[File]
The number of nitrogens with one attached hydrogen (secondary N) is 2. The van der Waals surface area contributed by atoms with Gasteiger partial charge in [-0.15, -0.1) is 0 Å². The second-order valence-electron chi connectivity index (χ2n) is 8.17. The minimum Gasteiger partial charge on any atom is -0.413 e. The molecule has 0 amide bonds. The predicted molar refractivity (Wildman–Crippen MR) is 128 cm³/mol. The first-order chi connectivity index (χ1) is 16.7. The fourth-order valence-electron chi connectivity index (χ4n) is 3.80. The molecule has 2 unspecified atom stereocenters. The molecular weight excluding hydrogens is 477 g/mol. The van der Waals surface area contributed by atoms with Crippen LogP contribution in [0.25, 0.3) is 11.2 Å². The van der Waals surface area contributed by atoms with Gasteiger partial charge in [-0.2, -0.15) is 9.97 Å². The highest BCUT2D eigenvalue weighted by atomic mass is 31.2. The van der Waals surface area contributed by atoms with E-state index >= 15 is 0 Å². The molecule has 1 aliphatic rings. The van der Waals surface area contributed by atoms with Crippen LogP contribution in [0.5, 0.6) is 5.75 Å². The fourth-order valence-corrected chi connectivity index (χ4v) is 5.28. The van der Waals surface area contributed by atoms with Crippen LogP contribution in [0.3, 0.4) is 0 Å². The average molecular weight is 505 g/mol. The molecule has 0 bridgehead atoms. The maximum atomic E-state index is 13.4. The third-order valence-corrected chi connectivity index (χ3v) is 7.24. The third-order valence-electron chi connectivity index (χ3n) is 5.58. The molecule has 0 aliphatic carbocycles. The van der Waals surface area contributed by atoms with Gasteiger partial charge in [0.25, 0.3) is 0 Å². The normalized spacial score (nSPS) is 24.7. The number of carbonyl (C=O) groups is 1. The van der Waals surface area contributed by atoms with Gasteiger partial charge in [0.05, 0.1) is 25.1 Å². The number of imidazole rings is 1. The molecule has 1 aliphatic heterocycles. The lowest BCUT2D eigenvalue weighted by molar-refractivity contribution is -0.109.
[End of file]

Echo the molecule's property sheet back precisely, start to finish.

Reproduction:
The number of nitrogens with one attached hydrogen (secondary N) is 2. The van der Waals surface area contributed by atoms with Gasteiger partial charge in [-0.15, -0.1) is 0 Å². The second-order valence-electron chi connectivity index (χ2n) is 8.17. The minimum Gasteiger partial charge on any atom is -0.413 e. The molecule has 0 amide bonds. The predicted molar refractivity (Wildman–Crippen MR) is 128 cm³/mol. The first-order chi connectivity index (χ1) is 16.7. The fourth-order valence-electron chi connectivity index (χ4n) is 3.80. The molecule has 2 unspecified atom stereocenters. The molecular weight excluding hydrogens is 477 g/mol. The van der Waals surface area contributed by atoms with Crippen LogP contribution in [0.25, 0.3) is 11.2 Å². The van der Waals surface area contributed by atoms with Gasteiger partial charge in [-0.2, -0.15) is 9.97 Å². The highest BCUT2D eigenvalue weighted by atomic mass is 31.2. The van der Waals surface area contributed by atoms with E-state index >= 15 is 0 Å². The molecule has 1 aliphatic rings. The van der Waals surface area contributed by atoms with Crippen LogP contribution in [0.5, 0.6) is 5.75 Å². The fourth-order valence-corrected chi connectivity index (χ4v) is 5.28. The van der Waals surface area contributed by atoms with Crippen LogP contribution in [0.3, 0.4) is 0 Å². The average molecular weight is 505 g/mol. The molecule has 0 bridgehead atoms. The maximum atomic E-state index is 13.4. The third-order valence-corrected chi connectivity index (χ3v) is 7.24. The third-order valence-electron chi connectivity index (χ3n) is 5.58. The molecule has 0 aliphatic carbocycles. The van der Waals surface area contributed by atoms with Gasteiger partial charge in [0.25, 0.3) is 0 Å². The normalized spacial score (nSPS) is 24.7. The number of carbonyl (C=O) groups is 1. The van der Waals surface area contributed by atoms with Gasteiger partial charge in [0.05, 0.1) is 25.1 Å². The number of imidazole rings is 1. The molecule has 1 aliphatic heterocycles. The lowest BCUT2D eigenvalue weighted by molar-refractivity contribution is -0.109.